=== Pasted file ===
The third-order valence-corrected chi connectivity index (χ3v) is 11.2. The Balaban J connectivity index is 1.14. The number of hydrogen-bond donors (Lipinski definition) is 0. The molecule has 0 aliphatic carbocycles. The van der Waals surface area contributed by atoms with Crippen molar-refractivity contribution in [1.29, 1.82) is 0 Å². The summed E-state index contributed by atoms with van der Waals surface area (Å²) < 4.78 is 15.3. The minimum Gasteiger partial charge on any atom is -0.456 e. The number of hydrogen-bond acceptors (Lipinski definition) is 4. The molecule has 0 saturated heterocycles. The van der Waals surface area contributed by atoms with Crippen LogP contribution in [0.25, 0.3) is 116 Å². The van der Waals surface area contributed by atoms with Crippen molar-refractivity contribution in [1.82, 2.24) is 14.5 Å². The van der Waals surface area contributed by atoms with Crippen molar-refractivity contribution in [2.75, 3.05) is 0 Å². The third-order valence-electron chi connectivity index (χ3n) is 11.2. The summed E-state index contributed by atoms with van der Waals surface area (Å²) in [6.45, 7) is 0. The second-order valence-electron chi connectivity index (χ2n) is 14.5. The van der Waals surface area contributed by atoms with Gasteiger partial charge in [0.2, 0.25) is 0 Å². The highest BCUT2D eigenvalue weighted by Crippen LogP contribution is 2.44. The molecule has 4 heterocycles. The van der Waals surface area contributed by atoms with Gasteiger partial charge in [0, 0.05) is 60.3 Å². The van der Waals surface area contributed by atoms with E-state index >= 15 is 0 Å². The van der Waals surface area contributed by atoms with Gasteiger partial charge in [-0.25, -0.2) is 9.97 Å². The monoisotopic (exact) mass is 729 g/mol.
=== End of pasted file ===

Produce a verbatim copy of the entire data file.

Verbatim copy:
The third-order valence-corrected chi connectivity index (χ3v) is 11.2. The Balaban J connectivity index is 1.14. The number of hydrogen-bond donors (Lipinski definition) is 0. The molecule has 0 aliphatic carbocycles. The van der Waals surface area contributed by atoms with Crippen molar-refractivity contribution in [1.29, 1.82) is 0 Å². The summed E-state index contributed by atoms with van der Waals surface area (Å²) < 4.78 is 15.3. The minimum Gasteiger partial charge on any atom is -0.456 e. The number of hydrogen-bond acceptors (Lipinski definition) is 4. The molecule has 0 saturated heterocycles. The van der Waals surface area contributed by atoms with Crippen LogP contribution in [0.25, 0.3) is 116 Å². The van der Waals surface area contributed by atoms with Crippen molar-refractivity contribution in [1.82, 2.24) is 14.5 Å². The van der Waals surface area contributed by atoms with Crippen molar-refractivity contribution in [2.75, 3.05) is 0 Å². The third-order valence-electron chi connectivity index (χ3n) is 11.2. The summed E-state index contributed by atoms with van der Waals surface area (Å²) in [6.45, 7) is 0. The second-order valence-electron chi connectivity index (χ2n) is 14.5. The van der Waals surface area contributed by atoms with Gasteiger partial charge in [0.2, 0.25) is 0 Å². The highest BCUT2D eigenvalue weighted by Crippen LogP contribution is 2.44. The molecule has 4 heterocycles. The van der Waals surface area contributed by atoms with Gasteiger partial charge in [0, 0.05) is 60.3 Å². The van der Waals surface area contributed by atoms with E-state index >= 15 is 0 Å². The van der Waals surface area contributed by atoms with Gasteiger partial charge in [-0.25, -0.2) is 9.97 Å². The monoisotopic (exact) mass is 729 g/mol.